Granted the existence of probable cause for the issuance of a warrant to search the real estate and the automobile, the problem arises because the area for search set forth in the warrant was limited to the house and did not include the automobile. It thus became essential for the government to establish either a consensual search or to demonstrate probable cause to make a warrantless search of the automobile. Chambers v. Maroney, 399 U.S. 42, 90 S.Ct. 1975, 26 L.Ed.2d 419 (1970); Carroll v. United States, 267 U.S. 132, 45 S.Ct. 280, 69 L.Ed. 543 (1925). The district court was persuaded that a permissible search in the latter category was limited to those circumstances "where it is not practicable to secure a warrant because the vehicle can be quickly moved out of the locality or jurisdiction in which the warrant must be sought." Coolidge v. New Hampshire, 403 U.S. 443, 460, 91 S.Ct. 2022, 29 L. Ed.2d 564 (1971), quoting Carroll, supra, 267 U.S. at 153, 45 S.Ct. at 285. It found that the "agents were not confronted with 'exigent circumstances' . . . . and there were surely enough law enforcement officials involved in the operation to make one expendable for the purpose of securing a search warrant covering the automobile."The fallacy of this approach lay in the assumption that after 5:00 p. m., a United States magistrate or district judge or other warrant-issuing authority was immediately available in this rural area of Western Pennsylvania to issue the warrant. The approach also minimizes the reality of the circumstances. The agents knew, from their Seattle experience, that the package did contain marihuana. The agents were eye witnesses to the defendant's acts of removing the package from the mailbox and placing it in his car. The combination of these two factors makes especially appropriate the pronouncement of the Supreme Court in Carroll, supra, reiterated in Chambers, 399 U.S. 42 at 49, 90 S.Ct. 1975 at 1980, 26 L.Ed.2d 419: "The measure of legality of such a seizure is, therefore, that the seizing officer shall have reasonable or probable cause for believing that the automobile which he stops and seizes has contraband . . . therein which is being illegally transported."
Where an automobile is the subject of the search, the possibility of its movement and the concomitant disappearance of the contraband is a more critical factor than a count of the number of agents present who could be dispatched to a warrant-issuing authority. Even the plurality opinion in Coolidge, heavily relied upon by the district court, disclosed: "There was no way in which he could conceivably have gained access to the automobile after the police arrived on his property." 403 U.S. at 460, 91 S.Ct. at 2035. Justice Stewart then explained that after Coolidge was placed under arrest, his wife and child were driven to a relative in another town, "and they stayed with her there until around midnight, long after the police had had the Pontiac towed to the station house." Moreover, Justice Stewart emphasized: "[S]urely there is nothing in this case to invoke the meaning and purpose of the rule of Carroll v. United States . . . no contraband or stolen goods or weapons, no confederates waiting to move the evidence." 403 U.S. at 462, 91 S.Ct. at 2036. In contrast, here there was contraband. Here, there were three other persons in the residence-the defendant's father, mother and sister. The Korean registry slip was found in the house they occupied. The agents could not have known whether these persons were confederates. And, if they had been, there was nothing to have prevented their moving the car, for they were neither in custody nor under arrest.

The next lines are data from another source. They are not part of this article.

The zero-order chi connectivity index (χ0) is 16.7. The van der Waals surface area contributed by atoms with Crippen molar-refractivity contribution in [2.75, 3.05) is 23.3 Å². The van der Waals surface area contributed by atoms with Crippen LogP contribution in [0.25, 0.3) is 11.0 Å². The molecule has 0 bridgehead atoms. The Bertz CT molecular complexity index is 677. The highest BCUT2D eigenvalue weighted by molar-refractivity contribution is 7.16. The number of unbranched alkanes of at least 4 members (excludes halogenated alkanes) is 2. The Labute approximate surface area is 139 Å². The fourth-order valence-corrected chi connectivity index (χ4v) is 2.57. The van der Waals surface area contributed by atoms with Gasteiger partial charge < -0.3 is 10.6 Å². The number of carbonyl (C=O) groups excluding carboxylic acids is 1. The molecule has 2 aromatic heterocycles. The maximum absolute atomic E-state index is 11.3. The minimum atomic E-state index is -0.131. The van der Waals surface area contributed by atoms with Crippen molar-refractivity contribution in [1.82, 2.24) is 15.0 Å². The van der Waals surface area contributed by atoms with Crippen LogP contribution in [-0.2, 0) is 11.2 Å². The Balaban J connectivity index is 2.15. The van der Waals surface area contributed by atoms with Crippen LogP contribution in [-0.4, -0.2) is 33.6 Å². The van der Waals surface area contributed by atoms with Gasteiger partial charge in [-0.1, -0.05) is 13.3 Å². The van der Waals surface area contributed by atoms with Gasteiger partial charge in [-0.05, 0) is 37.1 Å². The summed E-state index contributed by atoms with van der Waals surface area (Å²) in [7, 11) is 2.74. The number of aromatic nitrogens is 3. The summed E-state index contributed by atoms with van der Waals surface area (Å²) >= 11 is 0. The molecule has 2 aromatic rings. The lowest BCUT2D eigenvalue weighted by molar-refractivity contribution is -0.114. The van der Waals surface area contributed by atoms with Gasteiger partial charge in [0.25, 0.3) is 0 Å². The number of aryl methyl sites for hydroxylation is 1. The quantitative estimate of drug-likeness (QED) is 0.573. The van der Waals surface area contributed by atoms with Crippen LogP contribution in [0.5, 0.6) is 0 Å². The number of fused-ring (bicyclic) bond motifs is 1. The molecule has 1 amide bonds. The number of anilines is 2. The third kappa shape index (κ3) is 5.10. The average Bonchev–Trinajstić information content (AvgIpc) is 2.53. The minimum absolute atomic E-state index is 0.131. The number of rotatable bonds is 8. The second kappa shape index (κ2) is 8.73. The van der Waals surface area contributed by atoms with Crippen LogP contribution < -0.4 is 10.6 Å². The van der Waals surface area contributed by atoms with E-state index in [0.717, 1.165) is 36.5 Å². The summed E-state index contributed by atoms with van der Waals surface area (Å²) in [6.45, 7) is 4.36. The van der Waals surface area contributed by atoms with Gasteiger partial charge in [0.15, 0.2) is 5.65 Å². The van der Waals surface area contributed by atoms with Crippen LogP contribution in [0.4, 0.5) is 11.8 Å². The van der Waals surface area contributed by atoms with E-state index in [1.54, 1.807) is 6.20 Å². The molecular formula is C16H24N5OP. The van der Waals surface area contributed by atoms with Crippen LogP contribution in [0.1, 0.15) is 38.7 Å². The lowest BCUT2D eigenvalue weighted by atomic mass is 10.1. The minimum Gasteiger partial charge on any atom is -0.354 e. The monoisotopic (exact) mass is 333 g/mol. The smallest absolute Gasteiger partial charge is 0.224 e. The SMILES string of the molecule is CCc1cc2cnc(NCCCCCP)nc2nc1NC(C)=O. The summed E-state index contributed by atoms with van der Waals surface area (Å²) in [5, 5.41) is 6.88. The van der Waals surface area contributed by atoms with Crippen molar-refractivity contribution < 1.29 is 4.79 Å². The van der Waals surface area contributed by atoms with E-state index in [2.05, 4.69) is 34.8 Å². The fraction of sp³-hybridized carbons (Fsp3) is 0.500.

The district court overlooked the unassailable logic espoused in Chambers, a case also arising out of the Western District of Pennsylvania:
For constitutional purposes, we see no difference between on the one hand seizing and holding a car before presenting the probable cause issue to a magistrate and on the other hand carrying out an immediate search without a warrant. Given probable cause to search, either course is reasonable under the Fourth Amendment.
On the facts before us, the blue station wagon could have been searched on the spot when it was stopped since there was probable cause to search and it was a fleeting target for a search. The probable-cause factor still obtained at the station house and so did the mobility of the car unless the Fourth Amendment permits a warrantless seizure of the car and the denial of its use to anyone until a warrant is secured. In that event there is little to choose in terms of practical consequences between an immediate search without a warrant and the car's immobilization until a warrant is obtained.
399 U.S. at 52, 90 S.Ct. at 1981.
Moreover, the district court failed to respect the distinction between the holding in Coolidge with respect to non-contraband goods, and the holding in Carroll that "contraband goods concealed and transported in an automobile or other vehicle may be searched for without a warrant." 267 U.S. at 153, 45 S.Ct. at 285. This ten-pound package was found to contain marihuana in Seattle, Washington, and also in New Castle, Pennsylvania, when ultimately opened, and as such constituted contraband within the statutory definition. 26 U.S.C. Secs. 4741(a), 4744(a)(2), 7302; 49 U.S.C. Secs. 781, 787(d). See also United States v. Galvez, 465 F.2d 681 (10th Cir. 1972) (concurring opinion).
Accordingly, we hold that under the circumstances of this case, there was probable cause to conduct a warrantless search of appellee's automobile, and that the district court erred in finding to the contrary.